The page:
Circadian biology research is beginning to understand that we have quite distinct daytime and night-time physiologies, with the switch between the two governed by our light exposure patterns. Exposure to bright natural light stimulates, as you would expect, our daytime physiology. In day mode, we are (or should be) alert, active, and hungry. These states are driven by our key day mode neurotransmitters – cortisol, dopamine, and serotonin. As the sun sets and relative darkness takes hold, we transition to night mode. Our body temperature begins to lower from its peak of early evening, our metabolism falls, and our drive for sleep increases (or it should do at least).
With the darkness comes an increase in our melatonin levels – the hormone most commonly associated with initiating sleep (though it has many functions throughout our body and, in my opinion, is one of the most misunderstood and underrated hormones we have). It is perhaps more accurate to think of melatonin not as a sleep hormone, but as a darkness hormone. It is becoming more common knowledge that the light from our ubiquitous electronic devices is emitted largely in the same blue light spectrum as sunlight. It is perhaps at this point that you can see where problems might begin to occur.
If relative darkness is required in order to allow melatonin to rise and begin orchestrating the various physiological processes which occur as part of our dark physiology (including sleep), yet we are spending our night-time exposed to blue light emitting devices (sunlight emitting devices, in effect), then you can see why sleep can be so hard to come by. Even relatively small exposures to such intense light can delay your melatonin pulse significantly, with some research suggesting that as little as 30-minutes with your phone, laptop, or TV (often all three simultaneously) beaming intense blue light into your eyes can shift your melatonin pulse curve sideways by about two hours.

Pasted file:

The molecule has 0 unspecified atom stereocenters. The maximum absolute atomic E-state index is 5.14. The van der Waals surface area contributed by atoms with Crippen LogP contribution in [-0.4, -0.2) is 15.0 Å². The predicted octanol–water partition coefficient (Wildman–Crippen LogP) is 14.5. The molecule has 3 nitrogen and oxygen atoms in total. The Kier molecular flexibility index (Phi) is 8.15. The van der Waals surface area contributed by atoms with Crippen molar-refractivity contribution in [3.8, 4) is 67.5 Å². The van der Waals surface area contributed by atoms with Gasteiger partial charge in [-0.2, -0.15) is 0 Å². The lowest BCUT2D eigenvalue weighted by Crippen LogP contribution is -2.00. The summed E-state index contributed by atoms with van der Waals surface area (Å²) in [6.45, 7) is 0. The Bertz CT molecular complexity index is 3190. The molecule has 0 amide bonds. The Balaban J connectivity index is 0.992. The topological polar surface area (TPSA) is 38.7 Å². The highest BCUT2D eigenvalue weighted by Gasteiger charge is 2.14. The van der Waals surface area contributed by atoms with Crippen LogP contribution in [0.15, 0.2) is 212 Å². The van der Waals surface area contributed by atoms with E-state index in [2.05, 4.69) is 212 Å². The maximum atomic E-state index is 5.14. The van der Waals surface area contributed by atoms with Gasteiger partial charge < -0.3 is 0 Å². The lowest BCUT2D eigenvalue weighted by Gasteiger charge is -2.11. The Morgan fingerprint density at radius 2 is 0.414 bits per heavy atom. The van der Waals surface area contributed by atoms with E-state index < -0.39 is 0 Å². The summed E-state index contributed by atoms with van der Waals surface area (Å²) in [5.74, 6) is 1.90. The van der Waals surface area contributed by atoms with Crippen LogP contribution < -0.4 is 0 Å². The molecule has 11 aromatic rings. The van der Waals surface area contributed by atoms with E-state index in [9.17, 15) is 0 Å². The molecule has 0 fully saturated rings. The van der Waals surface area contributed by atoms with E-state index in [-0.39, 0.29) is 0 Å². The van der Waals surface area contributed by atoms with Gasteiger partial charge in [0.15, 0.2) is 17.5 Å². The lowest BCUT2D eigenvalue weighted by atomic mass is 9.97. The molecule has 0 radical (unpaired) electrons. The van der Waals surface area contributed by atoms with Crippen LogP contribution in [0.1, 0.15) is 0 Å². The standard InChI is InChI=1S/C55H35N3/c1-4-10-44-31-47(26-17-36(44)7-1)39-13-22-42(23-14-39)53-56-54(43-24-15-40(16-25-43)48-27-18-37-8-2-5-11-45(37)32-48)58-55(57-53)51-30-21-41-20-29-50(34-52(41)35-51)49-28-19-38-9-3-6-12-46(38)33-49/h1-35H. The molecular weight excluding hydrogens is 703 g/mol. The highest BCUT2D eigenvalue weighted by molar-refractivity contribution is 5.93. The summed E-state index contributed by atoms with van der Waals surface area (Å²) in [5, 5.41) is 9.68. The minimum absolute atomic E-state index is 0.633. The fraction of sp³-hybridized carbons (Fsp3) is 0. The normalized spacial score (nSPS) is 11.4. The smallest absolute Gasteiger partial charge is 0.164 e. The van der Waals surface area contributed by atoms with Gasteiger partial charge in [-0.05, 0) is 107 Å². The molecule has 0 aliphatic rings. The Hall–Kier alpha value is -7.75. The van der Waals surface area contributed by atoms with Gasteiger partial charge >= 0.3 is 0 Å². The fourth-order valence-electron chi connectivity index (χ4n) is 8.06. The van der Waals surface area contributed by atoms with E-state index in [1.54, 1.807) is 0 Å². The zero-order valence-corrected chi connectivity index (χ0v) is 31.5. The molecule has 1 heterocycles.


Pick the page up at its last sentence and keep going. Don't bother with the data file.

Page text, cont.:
To illustrate this in a more real-world way, if you would normally be ready for sleep at 10pm but decided to spend your evening bathing in blue light prior to this, don’t be surprised if you are still struggling to initiate sleep well after midnight. If you can fall asleep, you might find yourself getting bounced out of it early on and struggling to slip into anything deeper than a light slumber. You may eventually get into a deep sleep around 3-5am, but here you are potentially only a couple of hours away from the alarm clock going off.
Being ripped out of deep sleep leads to that groggy feeling called sleep inertia. What should have been a restorative night’s sleep was anything but. It’s a feeling akin to jetlag, and unfortunately what I have described above is the norm for many (most?) in our modern world. But it is not blue light exposure at night that changed my views on wellness. It was the lack of blue light during the day that did.